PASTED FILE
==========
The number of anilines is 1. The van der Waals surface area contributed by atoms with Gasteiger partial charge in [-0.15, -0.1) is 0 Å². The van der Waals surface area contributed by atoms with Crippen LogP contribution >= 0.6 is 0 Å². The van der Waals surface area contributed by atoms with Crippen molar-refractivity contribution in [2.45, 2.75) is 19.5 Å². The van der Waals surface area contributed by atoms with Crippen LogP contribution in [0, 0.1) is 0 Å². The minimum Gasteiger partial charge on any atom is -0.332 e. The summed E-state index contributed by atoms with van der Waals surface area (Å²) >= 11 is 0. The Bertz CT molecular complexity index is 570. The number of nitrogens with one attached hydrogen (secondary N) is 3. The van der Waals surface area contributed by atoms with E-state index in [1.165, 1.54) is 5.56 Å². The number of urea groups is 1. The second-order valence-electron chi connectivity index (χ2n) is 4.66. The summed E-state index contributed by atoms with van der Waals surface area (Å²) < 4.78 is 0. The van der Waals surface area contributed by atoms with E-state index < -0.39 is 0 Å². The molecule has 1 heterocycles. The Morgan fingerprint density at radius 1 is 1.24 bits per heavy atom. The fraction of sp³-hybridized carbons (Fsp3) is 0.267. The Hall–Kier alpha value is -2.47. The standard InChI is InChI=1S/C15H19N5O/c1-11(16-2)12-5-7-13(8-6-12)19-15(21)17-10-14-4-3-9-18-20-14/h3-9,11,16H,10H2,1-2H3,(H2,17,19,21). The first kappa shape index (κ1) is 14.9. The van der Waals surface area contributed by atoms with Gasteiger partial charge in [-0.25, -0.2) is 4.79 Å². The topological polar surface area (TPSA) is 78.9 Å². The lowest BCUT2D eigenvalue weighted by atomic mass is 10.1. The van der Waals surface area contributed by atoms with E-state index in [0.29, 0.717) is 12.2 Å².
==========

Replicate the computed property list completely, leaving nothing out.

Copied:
The number of anilines is 1. The van der Waals surface area contributed by atoms with Gasteiger partial charge in [-0.15, -0.1) is 0 Å². The van der Waals surface area contributed by atoms with Crippen LogP contribution >= 0.6 is 0 Å². The van der Waals surface area contributed by atoms with Crippen molar-refractivity contribution in [2.45, 2.75) is 19.5 Å². The van der Waals surface area contributed by atoms with Crippen LogP contribution in [0, 0.1) is 0 Å². The minimum Gasteiger partial charge on any atom is -0.332 e. The summed E-state index contributed by atoms with van der Waals surface area (Å²) >= 11 is 0. The Bertz CT molecular complexity index is 570. The number of nitrogens with one attached hydrogen (secondary N) is 3. The van der Waals surface area contributed by atoms with E-state index in [1.165, 1.54) is 5.56 Å². The number of urea groups is 1. The second-order valence-electron chi connectivity index (χ2n) is 4.66. The summed E-state index contributed by atoms with van der Waals surface area (Å²) < 4.78 is 0. The van der Waals surface area contributed by atoms with E-state index < -0.39 is 0 Å². The molecule has 1 heterocycles. The Morgan fingerprint density at radius 1 is 1.24 bits per heavy atom. The fraction of sp³-hybridized carbons (Fsp3) is 0.267. The Hall–Kier alpha value is -2.47. The standard InChI is InChI=1S/C15H19N5O/c1-11(16-2)12-5-7-13(8-6-12)19-15(21)17-10-14-4-3-9-18-20-14/h3-9,11,16H,10H2,1-2H3,(H2,17,19,21). The first kappa shape index (κ1) is 14.9. The van der Waals surface area contributed by atoms with Gasteiger partial charge in [-0.25, -0.2) is 4.79 Å². The topological polar surface area (TPSA) is 78.9 Å². The lowest BCUT2D eigenvalue weighted by atomic mass is 10.1. The van der Waals surface area contributed by atoms with E-state index in [0.29, 0.717) is 12.2 Å².